Battle of South Mountain
“With the fields of fire spread out over a space of nearly six miles over dense forest cover, the first day at South Mountain featured some of the most intense small unit fighting of the war. It was a fight of rifleman against rifleman, led by captains, colonels, and brigadiers.”
-- Joseph Harsh, Confederate Tide Rising: Robert E. Lee and Confederate Strategy in the Maryland Campaign of 1862
"Though the two armies made contact late on the afternoon of the 14th, the real fighting did not begin in earnest until the 15th. McClellan, who had received intelligence indicating Confederate presence at locations from Williamsport all the way to the Pennsylvania border, correctly believed that Lee had divided his army, and devised a plan he believed would exploit Lee's weakness without creating a salient that Lee could turn against him. Beginning in the southern portion of his line, William Franklin's VI Corps would attack Crampton's Gap in the morning of the 15th, at which point Reno's IX Corps and Hooker's I Corps would attack en echelon at Fox's and Turner's Gap's, respectively. The center wing under Edwin Sumner stood in reserve to exploit any breakthroughs in the northern portion of the line, while Darius Couch's division stood in reserve for Franklin.
While the plan was tactically sound, a number of operational miscues led to its failure overall. Chief among these failures was the tardiness of Franklin's attack at Crampton's Gap. His attack, which was supposed to have begun in the morning, did not commence till midday. By that time, almost all of Lafayette McLaws' troops, which the day before had been spread throughout the Pleasant Valley and on the Maryland Heights besieging Harper's Ferry, had arrived to reinforce the line at Crampton's Gap. The two forces were nearly evenly matched, and the Confederates, lined up behind successive stone walls amidst a wooded area, held the high ground.
Although the Union forces arrayed against Fox's and Turner's Gaps had a numerical advantage, the Confederates under Longstreet and Hill had held the ground for more than a day and a half by the time Reno and Hooker began their assaults on the afternoon of the 15th. The Confederates were well dug in, and had fortified their positions with logs to block the roadways, abatis, and entrenchments..."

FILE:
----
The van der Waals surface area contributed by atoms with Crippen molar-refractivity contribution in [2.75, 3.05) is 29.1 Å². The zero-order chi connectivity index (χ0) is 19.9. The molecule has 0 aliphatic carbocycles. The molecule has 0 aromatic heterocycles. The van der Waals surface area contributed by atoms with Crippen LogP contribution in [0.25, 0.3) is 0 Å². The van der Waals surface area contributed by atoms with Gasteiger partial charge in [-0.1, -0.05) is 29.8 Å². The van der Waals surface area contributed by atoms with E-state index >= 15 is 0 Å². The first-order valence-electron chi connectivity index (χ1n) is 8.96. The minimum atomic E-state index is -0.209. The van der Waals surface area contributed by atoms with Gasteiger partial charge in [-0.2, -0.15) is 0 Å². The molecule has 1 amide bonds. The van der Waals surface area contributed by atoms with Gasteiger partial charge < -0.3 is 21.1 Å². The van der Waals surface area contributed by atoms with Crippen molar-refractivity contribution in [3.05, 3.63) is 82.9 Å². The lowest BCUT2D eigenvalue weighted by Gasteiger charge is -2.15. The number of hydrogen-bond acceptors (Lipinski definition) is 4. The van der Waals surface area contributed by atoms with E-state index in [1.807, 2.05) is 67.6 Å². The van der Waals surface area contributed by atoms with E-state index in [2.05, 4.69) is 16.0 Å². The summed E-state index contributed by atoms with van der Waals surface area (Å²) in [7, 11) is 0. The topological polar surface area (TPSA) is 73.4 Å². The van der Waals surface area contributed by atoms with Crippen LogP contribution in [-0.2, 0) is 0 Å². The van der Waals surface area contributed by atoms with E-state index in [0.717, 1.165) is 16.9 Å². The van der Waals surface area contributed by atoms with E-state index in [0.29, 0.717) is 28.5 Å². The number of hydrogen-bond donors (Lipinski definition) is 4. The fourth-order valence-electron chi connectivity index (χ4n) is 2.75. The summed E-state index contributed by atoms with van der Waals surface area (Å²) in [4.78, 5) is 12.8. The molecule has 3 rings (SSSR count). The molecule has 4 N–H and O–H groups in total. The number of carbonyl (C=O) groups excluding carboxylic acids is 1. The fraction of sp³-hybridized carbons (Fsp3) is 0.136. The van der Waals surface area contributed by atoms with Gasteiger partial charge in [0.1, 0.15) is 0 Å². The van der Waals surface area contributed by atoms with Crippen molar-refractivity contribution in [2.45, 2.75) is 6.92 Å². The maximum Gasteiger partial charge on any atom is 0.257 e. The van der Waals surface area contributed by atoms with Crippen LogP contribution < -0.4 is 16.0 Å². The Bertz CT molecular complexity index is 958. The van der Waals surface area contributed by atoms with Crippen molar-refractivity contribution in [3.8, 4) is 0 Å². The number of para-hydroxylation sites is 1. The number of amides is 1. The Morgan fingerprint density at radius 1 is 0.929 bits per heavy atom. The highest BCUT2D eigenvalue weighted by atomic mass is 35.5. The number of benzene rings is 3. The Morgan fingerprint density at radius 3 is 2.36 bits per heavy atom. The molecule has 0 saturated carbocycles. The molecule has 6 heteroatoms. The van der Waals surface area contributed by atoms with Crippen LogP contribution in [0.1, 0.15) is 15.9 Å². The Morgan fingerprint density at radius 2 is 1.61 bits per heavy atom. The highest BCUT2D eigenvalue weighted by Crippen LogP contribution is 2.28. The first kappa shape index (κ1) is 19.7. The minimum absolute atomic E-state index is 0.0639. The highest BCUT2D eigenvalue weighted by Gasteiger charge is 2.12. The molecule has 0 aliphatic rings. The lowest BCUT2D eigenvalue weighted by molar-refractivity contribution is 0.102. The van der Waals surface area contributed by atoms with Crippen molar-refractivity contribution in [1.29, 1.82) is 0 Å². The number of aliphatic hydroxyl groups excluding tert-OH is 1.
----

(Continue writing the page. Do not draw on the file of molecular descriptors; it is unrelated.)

--Wikipedia.org The Battle of South Mountain
"Though South Mountain is often held up as one of Lee's greatest victories, it is usually forgotten that Lee, who had broken his hands on the 31st of August, was confined to an ambulance and was mostly absent from the front during the great battle. (It was not until the 16th that Lee could again ride a horse, and even then, he needed an orderly to hold the reins for him.) While it is true that the most spectacular actions at South Mountain took place on the 16th, without Longstreet's stubborn defenses of Fox's and Turner's Gaps on the 15th, neither Jackson's flanking movement nor Hill's envelopment the next day would scarcely have been possible."
-- Harold Knudsen, The Confederacy's Most Modern General: James Longstreet and the War of Secession
"Unfortunately, no contemporary records of the famous council of war at Boonsboro on the night of the 15th are extant, so the historian must pick through the conflicting accounts of the surviving generals, all made many years after the fact. While Jackson and Longstreet disagree in their recollections as to whose idea it was to turn the Union line in the north, all three--Jackson, Longstreet, and D.H. Hill--agree the it was Hill's idea to use Walker's division, who had missed out on the fight on the 15th, to flank Franklin's Corps through the Brownsville Gap. "
--Hal Bridges, Lee's Maverick General: Daniel Harvey Hill